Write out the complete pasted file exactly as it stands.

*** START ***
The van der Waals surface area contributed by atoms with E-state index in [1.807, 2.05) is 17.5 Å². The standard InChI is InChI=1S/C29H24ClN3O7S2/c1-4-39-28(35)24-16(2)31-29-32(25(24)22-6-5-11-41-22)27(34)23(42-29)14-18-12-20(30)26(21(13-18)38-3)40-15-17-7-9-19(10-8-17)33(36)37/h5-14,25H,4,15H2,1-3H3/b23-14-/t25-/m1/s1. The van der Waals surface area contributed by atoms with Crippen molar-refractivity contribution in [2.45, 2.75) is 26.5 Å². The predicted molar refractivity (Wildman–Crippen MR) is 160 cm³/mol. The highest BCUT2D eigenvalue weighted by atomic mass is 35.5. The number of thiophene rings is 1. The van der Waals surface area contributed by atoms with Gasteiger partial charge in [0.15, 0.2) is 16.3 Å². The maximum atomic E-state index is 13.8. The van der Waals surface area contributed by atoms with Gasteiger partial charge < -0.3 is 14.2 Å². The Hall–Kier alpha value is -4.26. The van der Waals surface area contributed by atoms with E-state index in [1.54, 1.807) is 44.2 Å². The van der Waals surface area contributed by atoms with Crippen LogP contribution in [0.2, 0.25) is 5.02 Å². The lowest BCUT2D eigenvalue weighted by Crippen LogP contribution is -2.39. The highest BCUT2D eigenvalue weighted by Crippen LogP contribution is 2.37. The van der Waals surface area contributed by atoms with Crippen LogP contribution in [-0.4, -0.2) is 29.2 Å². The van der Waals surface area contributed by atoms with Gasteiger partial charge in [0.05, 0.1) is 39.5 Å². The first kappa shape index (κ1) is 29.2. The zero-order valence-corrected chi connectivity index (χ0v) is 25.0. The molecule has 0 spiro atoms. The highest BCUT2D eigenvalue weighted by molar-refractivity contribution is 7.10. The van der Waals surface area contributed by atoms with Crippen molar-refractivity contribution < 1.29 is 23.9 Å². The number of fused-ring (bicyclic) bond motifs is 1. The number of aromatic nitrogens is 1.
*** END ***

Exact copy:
The van der Waals surface area contributed by atoms with E-state index in [1.807, 2.05) is 17.5 Å². The standard InChI is InChI=1S/C29H24ClN3O7S2/c1-4-39-28(35)24-16(2)31-29-32(25(24)22-6-5-11-41-22)27(34)23(42-29)14-18-12-20(30)26(21(13-18)38-3)40-15-17-7-9-19(10-8-17)33(36)37/h5-14,25H,4,15H2,1-3H3/b23-14-/t25-/m1/s1. The van der Waals surface area contributed by atoms with Crippen molar-refractivity contribution in [2.45, 2.75) is 26.5 Å². The predicted molar refractivity (Wildman–Crippen MR) is 160 cm³/mol. The highest BCUT2D eigenvalue weighted by atomic mass is 35.5. The number of thiophene rings is 1. The van der Waals surface area contributed by atoms with Gasteiger partial charge in [0.15, 0.2) is 16.3 Å². The maximum atomic E-state index is 13.8. The van der Waals surface area contributed by atoms with Gasteiger partial charge < -0.3 is 14.2 Å². The Hall–Kier alpha value is -4.26. The van der Waals surface area contributed by atoms with E-state index in [1.54, 1.807) is 44.2 Å². The van der Waals surface area contributed by atoms with Crippen LogP contribution in [0.2, 0.25) is 5.02 Å². The lowest BCUT2D eigenvalue weighted by Crippen LogP contribution is -2.39. The highest BCUT2D eigenvalue weighted by Crippen LogP contribution is 2.37. The van der Waals surface area contributed by atoms with Crippen LogP contribution in [-0.4, -0.2) is 29.2 Å². The van der Waals surface area contributed by atoms with Gasteiger partial charge in [0.05, 0.1) is 39.5 Å². The first kappa shape index (κ1) is 29.2. The zero-order valence-corrected chi connectivity index (χ0v) is 25.0. The molecule has 0 spiro atoms. The highest BCUT2D eigenvalue weighted by molar-refractivity contribution is 7.10. The van der Waals surface area contributed by atoms with Crippen molar-refractivity contribution < 1.29 is 23.9 Å². The number of fused-ring (bicyclic) bond motifs is 1. The number of aromatic nitrogens is 1.